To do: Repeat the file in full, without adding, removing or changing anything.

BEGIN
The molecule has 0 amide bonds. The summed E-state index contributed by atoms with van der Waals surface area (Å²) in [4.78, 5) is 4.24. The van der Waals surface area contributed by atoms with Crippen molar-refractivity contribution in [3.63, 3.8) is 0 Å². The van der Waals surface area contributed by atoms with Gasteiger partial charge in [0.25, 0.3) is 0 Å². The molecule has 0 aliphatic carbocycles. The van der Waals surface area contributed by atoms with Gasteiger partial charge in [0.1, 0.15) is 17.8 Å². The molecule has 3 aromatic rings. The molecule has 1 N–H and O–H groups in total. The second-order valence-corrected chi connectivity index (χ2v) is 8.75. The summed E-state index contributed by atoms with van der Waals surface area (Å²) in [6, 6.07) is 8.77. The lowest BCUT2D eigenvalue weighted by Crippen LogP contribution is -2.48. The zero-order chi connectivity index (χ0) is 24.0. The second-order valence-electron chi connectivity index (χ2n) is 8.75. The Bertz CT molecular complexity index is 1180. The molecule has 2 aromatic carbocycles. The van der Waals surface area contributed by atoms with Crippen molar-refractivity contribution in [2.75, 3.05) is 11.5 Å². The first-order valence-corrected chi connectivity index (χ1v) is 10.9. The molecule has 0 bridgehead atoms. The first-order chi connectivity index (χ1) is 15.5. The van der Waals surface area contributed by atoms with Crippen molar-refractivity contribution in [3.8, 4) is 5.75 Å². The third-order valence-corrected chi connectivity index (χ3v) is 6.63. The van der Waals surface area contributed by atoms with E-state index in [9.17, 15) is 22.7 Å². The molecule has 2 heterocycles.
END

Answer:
The molecule has 0 amide bonds. The summed E-state index contributed by atoms with van der Waals surface area (Å²) in [4.78, 5) is 4.24. The van der Waals surface area contributed by atoms with Crippen molar-refractivity contribution in [3.63, 3.8) is 0 Å². The van der Waals surface area contributed by atoms with Gasteiger partial charge in [0.25, 0.3) is 0 Å². The molecule has 0 aliphatic carbocycles. The van der Waals surface area contributed by atoms with Gasteiger partial charge in [0.1, 0.15) is 17.8 Å². The molecule has 3 aromatic rings. The molecule has 1 N–H and O–H groups in total. The second-order valence-corrected chi connectivity index (χ2v) is 8.75. The summed E-state index contributed by atoms with van der Waals surface area (Å²) in [6, 6.07) is 8.77. The lowest BCUT2D eigenvalue weighted by Crippen LogP contribution is -2.48. The zero-order chi connectivity index (χ0) is 24.0. The second-order valence-electron chi connectivity index (χ2n) is 8.75. The Bertz CT molecular complexity index is 1180. The molecule has 2 aromatic carbocycles. The van der Waals surface area contributed by atoms with Crippen molar-refractivity contribution in [2.75, 3.05) is 11.5 Å². The first-order valence-corrected chi connectivity index (χ1v) is 10.9. The molecule has 0 bridgehead atoms. The first-order chi connectivity index (χ1) is 15.5. The van der Waals surface area contributed by atoms with Crippen molar-refractivity contribution in [3.8, 4) is 5.75 Å². The third-order valence-corrected chi connectivity index (χ3v) is 6.63. The van der Waals surface area contributed by atoms with E-state index in [9.17, 15) is 22.7 Å². The molecule has 2 heterocycles.